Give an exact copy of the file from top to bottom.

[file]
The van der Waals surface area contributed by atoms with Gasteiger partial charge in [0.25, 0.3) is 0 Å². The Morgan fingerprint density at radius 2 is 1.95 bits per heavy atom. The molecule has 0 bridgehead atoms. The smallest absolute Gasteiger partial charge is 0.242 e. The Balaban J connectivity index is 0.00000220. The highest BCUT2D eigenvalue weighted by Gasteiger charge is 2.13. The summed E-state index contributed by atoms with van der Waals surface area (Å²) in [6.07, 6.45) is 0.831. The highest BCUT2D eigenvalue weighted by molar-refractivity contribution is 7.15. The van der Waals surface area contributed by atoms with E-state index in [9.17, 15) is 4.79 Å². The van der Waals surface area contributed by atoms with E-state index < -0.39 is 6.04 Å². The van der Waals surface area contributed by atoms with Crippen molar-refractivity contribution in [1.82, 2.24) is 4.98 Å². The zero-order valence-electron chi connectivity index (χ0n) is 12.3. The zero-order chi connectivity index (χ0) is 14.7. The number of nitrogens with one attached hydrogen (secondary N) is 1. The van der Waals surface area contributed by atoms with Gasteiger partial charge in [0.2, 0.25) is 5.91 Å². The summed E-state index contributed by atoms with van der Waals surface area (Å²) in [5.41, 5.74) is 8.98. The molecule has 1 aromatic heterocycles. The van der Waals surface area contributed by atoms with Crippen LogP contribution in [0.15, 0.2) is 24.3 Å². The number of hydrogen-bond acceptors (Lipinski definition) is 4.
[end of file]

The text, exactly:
The van der Waals surface area contributed by atoms with Gasteiger partial charge in [0.25, 0.3) is 0 Å². The Morgan fingerprint density at radius 2 is 1.95 bits per heavy atom. The molecule has 0 bridgehead atoms. The smallest absolute Gasteiger partial charge is 0.242 e. The Balaban J connectivity index is 0.00000220. The highest BCUT2D eigenvalue weighted by Gasteiger charge is 2.13. The summed E-state index contributed by atoms with van der Waals surface area (Å²) in [6.07, 6.45) is 0.831. The highest BCUT2D eigenvalue weighted by molar-refractivity contribution is 7.15. The van der Waals surface area contributed by atoms with E-state index in [9.17, 15) is 4.79 Å². The van der Waals surface area contributed by atoms with E-state index < -0.39 is 6.04 Å². The van der Waals surface area contributed by atoms with Crippen molar-refractivity contribution in [1.82, 2.24) is 4.98 Å². The zero-order valence-electron chi connectivity index (χ0n) is 12.3. The zero-order chi connectivity index (χ0) is 14.7. The number of nitrogens with one attached hydrogen (secondary N) is 1. The van der Waals surface area contributed by atoms with Gasteiger partial charge in [0.2, 0.25) is 5.91 Å². The summed E-state index contributed by atoms with van der Waals surface area (Å²) in [5.41, 5.74) is 8.98. The molecule has 1 aromatic heterocycles. The van der Waals surface area contributed by atoms with Crippen LogP contribution in [0.15, 0.2) is 24.3 Å². The number of hydrogen-bond acceptors (Lipinski definition) is 4.